In Slovenia, in the field of IP law, two changes are expected in the near future. The first relates to collective management of copyright and related rights and the second to the European unitary patent.
The Collective Management of Copyright and Related Rights Act (ZKUASP), which is currently in parliamentary procedure, will replace the relevant provisions of the Copyright and Related Rights Act (ZASP). It applies to copyrights for non-theatrical musical and written works, reproduction of works for private and other internal use, and copying and cable retransmission of works, the collective management of which is mandatory in Slovenia, as it is in most other countries.
The main objective of ZKUASP is to increase the accountability of copyright collecting societies and the transparency of their operations. Indeed, ZKUASP will eliminate the monopoly of copyright collecting societies, as, going forward, rights-holders will be able to freely choose which copyright collecting society they want to join and will have a say on the distribution of collected royalties as distribution rules will be adopted by general meetings. In addition, a mandatory managing structure for copyright collecting societies, modeled after the corporate structure of joint-stock companies, with a general meeting, a supervisory board, and a management board, is foreseen. ZKUASP also includes provisions on liability and disclosure of conflicts of interest for members of the supervisory and management boards.
Furthermore, annual reports of copyright collecting societies will be subject to approval by general meetings and to publication on the website of The Agency of the Republic of Slovenia for Public Legal Records and Related Services (AJPES).
Another positive development relating to collective management of copyrights is that a new Copyright Board has been appointed. The Copyright Board is a scientific, independent, and impartial authority that decides on appropriate tariffs for the use of an author’s works and other issues relating to the conclusion and lawfulness of agreements between a copyright collecting society and representative organizations of users of an author’s works.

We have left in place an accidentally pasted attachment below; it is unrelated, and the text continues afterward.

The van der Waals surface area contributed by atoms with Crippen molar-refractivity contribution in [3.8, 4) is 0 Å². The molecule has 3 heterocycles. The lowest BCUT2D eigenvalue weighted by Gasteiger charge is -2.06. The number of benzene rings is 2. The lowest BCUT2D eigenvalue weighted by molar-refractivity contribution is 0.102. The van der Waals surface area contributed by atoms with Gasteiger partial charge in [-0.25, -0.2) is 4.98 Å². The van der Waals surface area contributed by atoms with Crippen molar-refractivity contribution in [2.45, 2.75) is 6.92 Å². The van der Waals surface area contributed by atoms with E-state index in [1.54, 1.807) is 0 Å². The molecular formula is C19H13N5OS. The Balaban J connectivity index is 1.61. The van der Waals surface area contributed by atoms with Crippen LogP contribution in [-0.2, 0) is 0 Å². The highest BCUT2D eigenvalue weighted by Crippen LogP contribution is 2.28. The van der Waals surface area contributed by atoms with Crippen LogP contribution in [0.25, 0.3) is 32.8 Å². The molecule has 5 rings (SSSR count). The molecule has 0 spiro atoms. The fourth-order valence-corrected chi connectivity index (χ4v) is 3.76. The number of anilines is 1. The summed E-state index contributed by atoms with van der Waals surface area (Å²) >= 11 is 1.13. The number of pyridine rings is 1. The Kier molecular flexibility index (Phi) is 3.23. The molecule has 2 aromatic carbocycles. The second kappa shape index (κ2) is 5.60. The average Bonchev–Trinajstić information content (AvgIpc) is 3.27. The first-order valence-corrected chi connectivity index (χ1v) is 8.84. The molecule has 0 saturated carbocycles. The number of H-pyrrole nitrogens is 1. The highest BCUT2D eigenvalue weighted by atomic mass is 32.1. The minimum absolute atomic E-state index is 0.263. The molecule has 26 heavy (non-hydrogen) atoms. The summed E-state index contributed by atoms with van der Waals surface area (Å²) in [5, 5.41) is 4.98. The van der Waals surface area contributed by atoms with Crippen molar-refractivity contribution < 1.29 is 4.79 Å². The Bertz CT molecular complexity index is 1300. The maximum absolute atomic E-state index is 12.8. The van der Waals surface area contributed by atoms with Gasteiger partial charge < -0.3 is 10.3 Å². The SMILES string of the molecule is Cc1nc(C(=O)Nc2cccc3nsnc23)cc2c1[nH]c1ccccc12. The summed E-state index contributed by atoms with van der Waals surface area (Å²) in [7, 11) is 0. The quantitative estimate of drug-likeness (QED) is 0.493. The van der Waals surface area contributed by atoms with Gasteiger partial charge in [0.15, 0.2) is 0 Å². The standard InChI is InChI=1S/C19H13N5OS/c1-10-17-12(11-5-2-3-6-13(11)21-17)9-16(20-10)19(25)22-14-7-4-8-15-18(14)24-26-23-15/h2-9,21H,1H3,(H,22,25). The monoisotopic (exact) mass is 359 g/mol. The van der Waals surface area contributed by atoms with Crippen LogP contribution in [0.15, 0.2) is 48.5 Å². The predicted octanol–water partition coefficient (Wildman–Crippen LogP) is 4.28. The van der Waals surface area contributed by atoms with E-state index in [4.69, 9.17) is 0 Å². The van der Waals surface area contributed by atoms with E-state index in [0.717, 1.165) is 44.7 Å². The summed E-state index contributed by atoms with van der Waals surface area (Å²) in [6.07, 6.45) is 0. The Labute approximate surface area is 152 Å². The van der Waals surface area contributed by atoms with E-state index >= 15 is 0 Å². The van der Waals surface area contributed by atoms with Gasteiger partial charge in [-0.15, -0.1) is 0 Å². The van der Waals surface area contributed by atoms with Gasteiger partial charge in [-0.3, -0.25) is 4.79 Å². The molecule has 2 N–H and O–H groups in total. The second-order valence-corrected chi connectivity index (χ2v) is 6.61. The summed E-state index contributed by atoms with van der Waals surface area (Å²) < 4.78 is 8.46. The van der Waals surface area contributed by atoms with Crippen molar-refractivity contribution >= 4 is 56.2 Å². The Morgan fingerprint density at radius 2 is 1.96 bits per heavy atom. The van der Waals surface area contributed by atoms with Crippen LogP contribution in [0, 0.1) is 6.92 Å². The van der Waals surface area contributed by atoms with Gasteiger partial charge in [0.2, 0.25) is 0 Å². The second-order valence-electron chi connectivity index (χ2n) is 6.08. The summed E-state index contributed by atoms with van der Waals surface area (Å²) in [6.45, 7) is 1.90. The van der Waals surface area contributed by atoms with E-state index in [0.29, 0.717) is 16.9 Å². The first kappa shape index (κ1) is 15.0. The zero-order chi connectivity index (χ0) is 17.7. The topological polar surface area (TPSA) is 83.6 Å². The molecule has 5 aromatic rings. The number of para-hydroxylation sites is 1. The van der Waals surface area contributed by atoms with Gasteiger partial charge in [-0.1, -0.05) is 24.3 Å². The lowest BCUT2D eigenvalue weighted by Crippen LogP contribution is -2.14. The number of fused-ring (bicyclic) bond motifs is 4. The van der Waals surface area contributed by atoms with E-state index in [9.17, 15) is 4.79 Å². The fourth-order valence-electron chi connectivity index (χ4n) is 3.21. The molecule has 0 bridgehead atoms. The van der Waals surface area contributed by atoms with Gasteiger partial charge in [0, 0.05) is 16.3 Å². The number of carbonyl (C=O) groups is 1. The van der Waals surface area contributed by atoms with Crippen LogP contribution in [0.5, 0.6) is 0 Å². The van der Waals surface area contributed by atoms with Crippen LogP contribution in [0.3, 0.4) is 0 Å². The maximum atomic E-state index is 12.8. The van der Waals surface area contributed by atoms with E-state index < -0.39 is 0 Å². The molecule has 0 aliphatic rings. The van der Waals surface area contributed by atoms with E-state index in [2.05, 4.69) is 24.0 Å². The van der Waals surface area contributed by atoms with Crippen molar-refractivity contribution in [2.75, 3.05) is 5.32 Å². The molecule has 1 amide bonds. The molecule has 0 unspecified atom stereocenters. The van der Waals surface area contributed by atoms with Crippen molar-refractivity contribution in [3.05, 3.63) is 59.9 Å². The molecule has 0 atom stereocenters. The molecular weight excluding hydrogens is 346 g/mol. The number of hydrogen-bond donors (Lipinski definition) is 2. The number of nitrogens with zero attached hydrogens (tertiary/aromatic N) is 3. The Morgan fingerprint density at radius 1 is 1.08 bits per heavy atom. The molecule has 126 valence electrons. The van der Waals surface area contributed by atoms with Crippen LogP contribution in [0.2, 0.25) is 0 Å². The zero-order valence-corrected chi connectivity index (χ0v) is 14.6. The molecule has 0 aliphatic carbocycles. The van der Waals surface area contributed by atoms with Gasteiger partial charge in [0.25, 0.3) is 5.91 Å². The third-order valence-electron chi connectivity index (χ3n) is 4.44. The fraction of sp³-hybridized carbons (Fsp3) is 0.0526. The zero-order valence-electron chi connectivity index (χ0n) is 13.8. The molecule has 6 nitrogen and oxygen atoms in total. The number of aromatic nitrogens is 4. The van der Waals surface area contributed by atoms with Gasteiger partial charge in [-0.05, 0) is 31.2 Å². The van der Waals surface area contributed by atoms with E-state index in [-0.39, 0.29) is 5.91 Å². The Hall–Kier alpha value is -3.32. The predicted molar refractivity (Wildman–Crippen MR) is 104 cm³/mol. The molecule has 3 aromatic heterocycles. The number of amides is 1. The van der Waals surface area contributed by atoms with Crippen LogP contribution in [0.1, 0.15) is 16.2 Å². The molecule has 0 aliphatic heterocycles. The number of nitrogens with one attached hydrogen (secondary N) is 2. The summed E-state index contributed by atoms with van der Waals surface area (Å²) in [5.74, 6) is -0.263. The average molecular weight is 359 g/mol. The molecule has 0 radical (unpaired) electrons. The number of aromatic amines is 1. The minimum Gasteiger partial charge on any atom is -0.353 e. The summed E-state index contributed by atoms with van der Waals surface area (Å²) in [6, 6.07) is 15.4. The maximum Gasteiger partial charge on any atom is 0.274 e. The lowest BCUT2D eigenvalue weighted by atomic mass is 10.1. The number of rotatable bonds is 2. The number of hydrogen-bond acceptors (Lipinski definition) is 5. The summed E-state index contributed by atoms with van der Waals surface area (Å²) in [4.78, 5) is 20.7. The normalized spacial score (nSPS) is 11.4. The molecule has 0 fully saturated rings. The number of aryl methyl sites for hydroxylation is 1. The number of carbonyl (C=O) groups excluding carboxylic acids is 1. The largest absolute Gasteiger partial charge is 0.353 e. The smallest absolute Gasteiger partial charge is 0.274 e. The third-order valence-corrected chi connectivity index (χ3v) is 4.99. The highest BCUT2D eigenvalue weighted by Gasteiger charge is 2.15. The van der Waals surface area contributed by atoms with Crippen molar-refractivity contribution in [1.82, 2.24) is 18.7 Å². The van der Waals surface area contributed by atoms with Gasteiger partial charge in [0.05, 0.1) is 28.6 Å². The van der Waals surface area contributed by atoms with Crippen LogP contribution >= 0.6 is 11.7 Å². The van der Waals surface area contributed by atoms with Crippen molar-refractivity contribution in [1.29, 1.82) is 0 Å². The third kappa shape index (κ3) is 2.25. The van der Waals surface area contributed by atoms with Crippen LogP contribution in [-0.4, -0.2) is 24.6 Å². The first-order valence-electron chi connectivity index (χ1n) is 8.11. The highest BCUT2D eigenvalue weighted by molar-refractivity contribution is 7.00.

The Copyright Board has carried out its tasks in a very limited way since March 2015, when all members of the former board resigned. For instance, in 2015, only two regular meetings were held, compared to the 12 regular meetings that took place in 2014. The new President of the Copyright Board, Tilen Tacol, Senior Associate at ODI Law, has announced that the work of the Board will become effective again, with the Board meeting every two weeks.
Moving from the national to the international level, the European unitary patent system is built on the European Patent Convention that has been providing a centralized procedure for patent grants for over 40 years. However, as it currently stands, once a European patent is obtained, it effectively exists as a national patent in each of the designated states. All post-grant proceedings, including renewal, validity, and infringement are determined under national law. This gives rise to a number of difficulties, in particular high costs, diverging decisions, and a lack of legal certainty that should be overcome with the new unitary patent system.
At the patentee’s request, unitary effect will be given to European patents granted by the European Patent Office (EPO) for the territory of 26 participating states (i.e., all EU members except Spain and Croatia). The costs of patent registration and maintenance will be reduced, as the renewal fees will only be paid to the EPO (amounting to the sum of renewal fees payable in United Kingdom, Germany, France, and the Netherlands) instead of to every designated state. The companies registering or holding individual patents in several or even all participating states will, in particular, benefit from the new regulation.
Moreover, the Unified Patent Court (UPC) -- a specialized patent court with exclusive jurisdiction for litigation related to European unitary patents -- will be established. The court will be composed of a Court of First Instance (with a central division and several local and regional divisions, making litigation easier and more accessible), and a Court of Appeal located in Luxembourg. A decision issued by the UPC will be enforceable in all participating states.
Alternatively, the parties will be able to settle disputes before the Patent Mediation and Arbitration Center, with seats in Ljubljana and Lisbon.
The European unitary patent is expected to come into effect in the beginning of 2017.
By Branko Ilic, Partner, and Neza Grasselli, Associate, ODI Law Firm
This Article was originally published in Issue 3.3 of the CEE Legal Matters Magazine. If you would like to receive a hard copy of the magazine, you can subscribe here.